Apple’s smart glasses have only recently had a handful of exciting patents this week, yet one more has just come out, and it’s probably the most interesting we’ve seen so far.
The patent in question alludes to the use of eye-tracking, something already coming to the soon-to-be-released Apple Vision Pro. This is a really smart bit of tech. The abstract for the patent describes the function in more detail: “Light sources emit light beams towards the eye. A portion of the light beams are reflected by the surface of the eye towards the input coupler located in front of the eye.” Your eyes are hit with light from the glasses, and it uses the reflection to match the position of your eye.
With this, you could control apps through a mixture of sight and hand tracking. The smart glasses could also learn from the PSVR2, which uses eye tracking for a system called ‘Foveated Rendering.’ This essentially only fully renders what you’re viewing, blurring the rest of the screen to get more out of the processing power of the device.
The Vision Pro’s best feature — iMore’s take
Eye tracking is a particularly interesting feature for an AR device like smart glasses, which use a mixture of reality and digital components. Eye tracking can be used to figure out if you are looking at the UI or objects just past it and can, therefore, offer a much smoother experience. Apple’s smart glasses could offer the SE experience of the Apple Vision Pro, with some stripped-back features at a cheaper price point but still impressive in its own right.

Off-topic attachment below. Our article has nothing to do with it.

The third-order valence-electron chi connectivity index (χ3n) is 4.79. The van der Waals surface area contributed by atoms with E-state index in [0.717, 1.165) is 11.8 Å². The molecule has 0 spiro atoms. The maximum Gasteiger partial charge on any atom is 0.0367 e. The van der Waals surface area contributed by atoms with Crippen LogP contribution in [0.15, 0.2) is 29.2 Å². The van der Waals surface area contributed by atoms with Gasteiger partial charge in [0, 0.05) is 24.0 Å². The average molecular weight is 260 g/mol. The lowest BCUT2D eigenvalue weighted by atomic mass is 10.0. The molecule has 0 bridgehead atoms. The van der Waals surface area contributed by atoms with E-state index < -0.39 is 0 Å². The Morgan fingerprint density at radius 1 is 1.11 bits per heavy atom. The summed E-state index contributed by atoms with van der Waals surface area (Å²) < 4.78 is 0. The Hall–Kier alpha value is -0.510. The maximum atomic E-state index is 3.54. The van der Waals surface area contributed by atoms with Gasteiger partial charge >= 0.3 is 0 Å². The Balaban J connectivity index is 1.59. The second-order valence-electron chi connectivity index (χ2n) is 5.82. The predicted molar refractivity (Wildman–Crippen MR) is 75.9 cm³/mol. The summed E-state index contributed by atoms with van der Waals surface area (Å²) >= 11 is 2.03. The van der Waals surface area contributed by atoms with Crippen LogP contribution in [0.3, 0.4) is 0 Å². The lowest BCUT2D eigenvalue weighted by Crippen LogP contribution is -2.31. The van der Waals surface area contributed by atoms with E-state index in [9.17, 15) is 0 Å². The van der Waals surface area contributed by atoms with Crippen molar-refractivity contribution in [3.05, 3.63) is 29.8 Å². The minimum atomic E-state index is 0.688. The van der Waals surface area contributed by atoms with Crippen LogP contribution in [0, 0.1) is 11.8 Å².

Smart glasses, up until now, have felt a little gimmicky, just because they’ve been very hard to pull off. We liked the RayNeo Air 2 late last year, but Google’s own attempt at smart glasses was taken off the market just a few months before that. If all the recent patents are anything to go off, Apple’s smart glasses may just be the push AR glasses need to work in the mainstream.
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